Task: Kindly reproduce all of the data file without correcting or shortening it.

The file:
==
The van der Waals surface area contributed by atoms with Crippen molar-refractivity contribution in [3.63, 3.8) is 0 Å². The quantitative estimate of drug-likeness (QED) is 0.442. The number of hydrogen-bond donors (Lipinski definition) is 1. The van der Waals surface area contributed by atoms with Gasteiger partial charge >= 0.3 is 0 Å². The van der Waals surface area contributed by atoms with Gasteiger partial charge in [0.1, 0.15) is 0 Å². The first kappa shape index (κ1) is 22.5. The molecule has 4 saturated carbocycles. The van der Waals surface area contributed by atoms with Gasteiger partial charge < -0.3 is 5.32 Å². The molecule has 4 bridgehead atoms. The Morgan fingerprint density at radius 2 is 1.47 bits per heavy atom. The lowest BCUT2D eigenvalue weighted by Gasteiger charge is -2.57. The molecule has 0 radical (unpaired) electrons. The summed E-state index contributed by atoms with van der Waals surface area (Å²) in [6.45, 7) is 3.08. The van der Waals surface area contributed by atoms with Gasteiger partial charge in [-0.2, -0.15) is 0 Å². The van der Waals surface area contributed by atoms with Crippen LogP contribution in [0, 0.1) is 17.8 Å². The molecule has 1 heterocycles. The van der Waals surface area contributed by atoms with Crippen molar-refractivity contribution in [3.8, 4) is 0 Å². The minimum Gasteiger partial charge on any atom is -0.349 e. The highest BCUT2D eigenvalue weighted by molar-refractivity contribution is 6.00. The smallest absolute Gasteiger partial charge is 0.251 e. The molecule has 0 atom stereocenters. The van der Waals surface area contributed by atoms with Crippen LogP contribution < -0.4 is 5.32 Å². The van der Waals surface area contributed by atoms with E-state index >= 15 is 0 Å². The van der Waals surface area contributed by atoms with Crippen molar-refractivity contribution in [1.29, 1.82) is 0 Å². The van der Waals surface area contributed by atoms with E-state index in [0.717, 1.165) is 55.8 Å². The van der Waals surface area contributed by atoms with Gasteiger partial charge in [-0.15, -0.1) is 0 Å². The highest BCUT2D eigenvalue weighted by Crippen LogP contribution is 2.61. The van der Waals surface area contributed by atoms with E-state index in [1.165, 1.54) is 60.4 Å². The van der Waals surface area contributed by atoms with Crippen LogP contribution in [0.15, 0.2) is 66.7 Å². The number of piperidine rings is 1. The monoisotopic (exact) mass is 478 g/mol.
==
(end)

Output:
The van der Waals surface area contributed by atoms with Crippen molar-refractivity contribution in [3.63, 3.8) is 0 Å². The quantitative estimate of drug-likeness (QED) is 0.442. The number of hydrogen-bond donors (Lipinski definition) is 1. The van der Waals surface area contributed by atoms with Gasteiger partial charge >= 0.3 is 0 Å². The van der Waals surface area contributed by atoms with Gasteiger partial charge in [0.1, 0.15) is 0 Å². The first kappa shape index (κ1) is 22.5. The molecule has 4 saturated carbocycles. The van der Waals surface area contributed by atoms with Gasteiger partial charge < -0.3 is 5.32 Å². The molecule has 4 bridgehead atoms. The Morgan fingerprint density at radius 2 is 1.47 bits per heavy atom. The lowest BCUT2D eigenvalue weighted by Gasteiger charge is -2.57. The molecule has 0 radical (unpaired) electrons. The summed E-state index contributed by atoms with van der Waals surface area (Å²) in [6.45, 7) is 3.08. The van der Waals surface area contributed by atoms with Gasteiger partial charge in [-0.2, -0.15) is 0 Å². The van der Waals surface area contributed by atoms with Crippen LogP contribution in [0, 0.1) is 17.8 Å². The molecule has 1 heterocycles. The van der Waals surface area contributed by atoms with Crippen molar-refractivity contribution in [3.8, 4) is 0 Å². The minimum Gasteiger partial charge on any atom is -0.349 e. The highest BCUT2D eigenvalue weighted by molar-refractivity contribution is 6.00. The smallest absolute Gasteiger partial charge is 0.251 e. The molecule has 0 atom stereocenters. The van der Waals surface area contributed by atoms with Crippen LogP contribution < -0.4 is 5.32 Å². The van der Waals surface area contributed by atoms with E-state index >= 15 is 0 Å². The van der Waals surface area contributed by atoms with Crippen molar-refractivity contribution in [1.29, 1.82) is 0 Å². The van der Waals surface area contributed by atoms with E-state index in [0.717, 1.165) is 55.8 Å². The van der Waals surface area contributed by atoms with Gasteiger partial charge in [-0.15, -0.1) is 0 Å². The highest BCUT2D eigenvalue weighted by Crippen LogP contribution is 2.61. The van der Waals surface area contributed by atoms with E-state index in [1.165, 1.54) is 60.4 Å². The van der Waals surface area contributed by atoms with Crippen LogP contribution in [0.15, 0.2) is 66.7 Å². The number of piperidine rings is 1. The monoisotopic (exact) mass is 478 g/mol.